I suppose it would be safe to say I’ve had a pretty cushy life up to now–and arguable that I still do. I will be the first to admit that it doesn’t get much better than 17 years of waking up at 9, doing school in whatever and wherever I want, and then having nearly zero encumbrances to take the place of my free time.
Then I got a job–one at the time I thought quite difficult. I endured the stress of this job and my difficult school life for nearly a year, and the toll upon my life was heavy–it was all I could do to get 5 hrs of free time a day.
After enduring this scarring experience, I was given the opportunity of having a real, full time job. To a newly graduated highschooler with gads of free time and nothing to do with it, not to mention the imposing cost of higher education looming in my vision, this sounded like the best possible option I had–it probably was, and still is. But I am not of that opinion when I wake up at the overly righteous hour of 5:00. At that point shooting myself, or quitting, seems like the best option. Neither of those would be the best option. I have told myself that every morning for the last two months.
During this eternal period of two months, I have rarely read and never written. I think it would be fair to say in retrospect I hate the last two months of my life. To cure this unendurable hatred, I have decided to deal with life and make time to write, and what better to write about what you are surrounded with. Consequently, I will be writing about interior acrylic latex satin paint, top gun 200 calk, and broken paintbrushes. On second thought, that sounds like horror to write and a nightmare to read. I’ve looked around and I can’t seem to see any interesting thing in my life to write about, so I will have to write about my exhausting and sometimes comical encounters with interior acrylic latex satin paint, top gun 200 calk, and broken paintbrushes.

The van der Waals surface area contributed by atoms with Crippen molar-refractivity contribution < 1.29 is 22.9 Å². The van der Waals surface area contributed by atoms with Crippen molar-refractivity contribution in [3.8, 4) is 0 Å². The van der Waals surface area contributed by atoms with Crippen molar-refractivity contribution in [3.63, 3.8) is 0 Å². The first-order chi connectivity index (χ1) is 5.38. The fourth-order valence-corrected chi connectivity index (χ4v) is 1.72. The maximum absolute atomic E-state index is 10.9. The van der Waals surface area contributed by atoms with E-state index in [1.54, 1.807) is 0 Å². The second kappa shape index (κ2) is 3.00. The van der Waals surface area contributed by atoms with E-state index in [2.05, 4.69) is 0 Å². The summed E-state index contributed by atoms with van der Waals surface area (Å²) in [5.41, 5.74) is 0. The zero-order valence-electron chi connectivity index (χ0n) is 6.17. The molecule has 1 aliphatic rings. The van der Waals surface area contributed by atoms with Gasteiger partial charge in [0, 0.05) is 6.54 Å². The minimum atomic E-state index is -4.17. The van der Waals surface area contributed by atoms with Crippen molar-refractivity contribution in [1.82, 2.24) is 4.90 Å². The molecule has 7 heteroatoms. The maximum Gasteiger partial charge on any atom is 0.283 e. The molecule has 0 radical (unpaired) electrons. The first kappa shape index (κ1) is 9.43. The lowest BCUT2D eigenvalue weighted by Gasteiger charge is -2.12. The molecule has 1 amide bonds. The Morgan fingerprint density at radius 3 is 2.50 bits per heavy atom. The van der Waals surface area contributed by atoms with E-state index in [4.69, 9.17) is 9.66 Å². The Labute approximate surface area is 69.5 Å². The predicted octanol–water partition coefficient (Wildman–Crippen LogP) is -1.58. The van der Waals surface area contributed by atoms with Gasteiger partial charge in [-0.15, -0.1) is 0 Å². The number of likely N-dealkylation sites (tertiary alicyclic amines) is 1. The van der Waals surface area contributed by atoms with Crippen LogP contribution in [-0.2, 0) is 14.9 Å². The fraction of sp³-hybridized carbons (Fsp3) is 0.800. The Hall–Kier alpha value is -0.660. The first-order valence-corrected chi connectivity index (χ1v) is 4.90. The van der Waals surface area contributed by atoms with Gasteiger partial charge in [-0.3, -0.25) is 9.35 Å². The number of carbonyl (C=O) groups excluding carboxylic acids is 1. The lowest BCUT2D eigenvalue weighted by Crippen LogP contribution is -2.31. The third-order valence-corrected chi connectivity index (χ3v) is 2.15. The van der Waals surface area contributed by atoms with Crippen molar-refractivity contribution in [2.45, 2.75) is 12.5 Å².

Be aware: the following stories will be filled with many tales of my losing/breaking others tools, failing to correctly doing, and passing gas at awkward times.
Let’s take that last example as my first story–a sort of awkward icebreaker. I was having a–let’s call it a reaction–to my turkey sandwich, and when times get tough, the tough find a way to alleviate the pressure. I hope I don’t need to explain anymore. Anyway, I alleviate, and within thirty seconds the homeowner decides there’s something in that room he needs. I think it’s obvious that there was an awkward silence for the thirty seconds he was in that room, and there was little I could do but cringe until he left. That has not been a solitary experience.
For the next installment of A Painter’s Story, tune in whenever I happen to have enough energy to put to paper my awkward moments.